Ban on Registration of Churches
The office of the Attorney General has imposed a caveat that curtails the registration of churches in Kenya. This, as observed by many, is a move that obstructs the freedom of worship and the right of expressing one’s religious beliefs.
Article 32 of the Constitution of Kenya gives legal foundations of the freedom of Worship. The Constitution states that “Every person has the right to freedom of conscience, religion, thought, belief and opinion.” It further enunciates “Every person has the right, either individually or in community with others, in public or in private, to manifest any religion or belief through worship, practice, teaching or observance, including observance of a day of worship.” These Constitutional provisions legitimize the right register churches in order to exercise the freedom of worship.
In a move to justify their action, the office of the Attorney General released a statement stating that this move was aimed at justifying the foundations of religious institutions and also play an oversight role following the increased cases of ‘radicalization’ in Kenya.
The Attorney General’s office has borne the criticism of various religious institutions who deem the ban as unconscionable. The president of Kenya has also condemned the directive, asking the Attorney General Githu Muigai to lift the ban suspending registration of churches, saying freedom of worship should not be curtailed.
The Attorney General, through an alleged moratorium on November 11, 2014, barred the registration of religious organizations pending the gazettement of regulations to govern churches. In 2015, evangelicals together with various religious leaders decried and protested against regulations proposed by the Attorney General that were aimed curbing alleged illicit activities of certain religious institutions. The new rules required inter alia that clerics submit certificates of good conduct and their theological training certificates. The Religious Societies Rules published by the Attorney General‘s Office also required that all religious organizations submit their constitution showing statements of their doctrine of faith. They further stipulated that all religious societies must be registered and open to the registrar’s inspection at any given time. They also required religious leaders must make a declaration of familial relations with other religious leaders and officers.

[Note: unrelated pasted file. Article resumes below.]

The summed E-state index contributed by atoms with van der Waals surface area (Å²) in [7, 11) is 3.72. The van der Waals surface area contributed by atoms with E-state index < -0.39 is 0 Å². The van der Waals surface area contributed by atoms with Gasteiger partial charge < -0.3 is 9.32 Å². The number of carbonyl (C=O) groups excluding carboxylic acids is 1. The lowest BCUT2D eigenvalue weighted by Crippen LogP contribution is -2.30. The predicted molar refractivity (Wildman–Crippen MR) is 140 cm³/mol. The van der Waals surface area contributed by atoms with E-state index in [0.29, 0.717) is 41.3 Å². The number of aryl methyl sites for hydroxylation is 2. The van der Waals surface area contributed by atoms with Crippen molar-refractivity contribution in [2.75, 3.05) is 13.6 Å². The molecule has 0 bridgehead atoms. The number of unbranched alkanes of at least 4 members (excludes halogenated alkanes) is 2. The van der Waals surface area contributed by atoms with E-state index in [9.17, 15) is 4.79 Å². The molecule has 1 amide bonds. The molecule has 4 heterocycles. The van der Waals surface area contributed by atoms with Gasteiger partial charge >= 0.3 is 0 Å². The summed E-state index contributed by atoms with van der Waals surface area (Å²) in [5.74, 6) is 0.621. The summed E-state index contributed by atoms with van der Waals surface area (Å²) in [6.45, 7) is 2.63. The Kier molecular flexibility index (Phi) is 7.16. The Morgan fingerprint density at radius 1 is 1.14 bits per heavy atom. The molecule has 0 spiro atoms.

Time and again, religious leaders have expressed that they prefer having structured discussions with the State Law office to resolve the matter in a manner that will safeguard both the State’s and the churches’ interests. This should be adopted in order to foster collaboration and cooperation among the two entities. The state should relinquish its control over churches and relieve the Registrar of Societies of its oversight role in churches. Rather than adopting unfair and illogical means for the government in an attempt to control and muzzle all religious institutions by introducing new regulations that are not in line with the religious freedoms set out by the Constitution, the State should come up with rational interventions. Of importance is the need for the State to encourage consultative communications aimed at establishing a Religious Council. This entity will play an oversight role in the regulating the activities of religious bodies. The entity can have a large representation from religious bodies and a few State representatives. The State is a secular body and is thus susceptible to making subjective decisions regarding religious entities, therefore in its entirety the State cannot be entrusted to legislate on behalf or religious institutions.
The East Africa Centre for law and Justice endeavors to ensure that the idea of religious freedom remains fundamental and will keep utilizing all legal resources and mechanisms available to ensure that this Constitutional freedom is defended to protect the interests of the Church in Kenya. The law should be employed in prosecuting fraud or rogue preachers, however, freedom of worship should not be curtailed.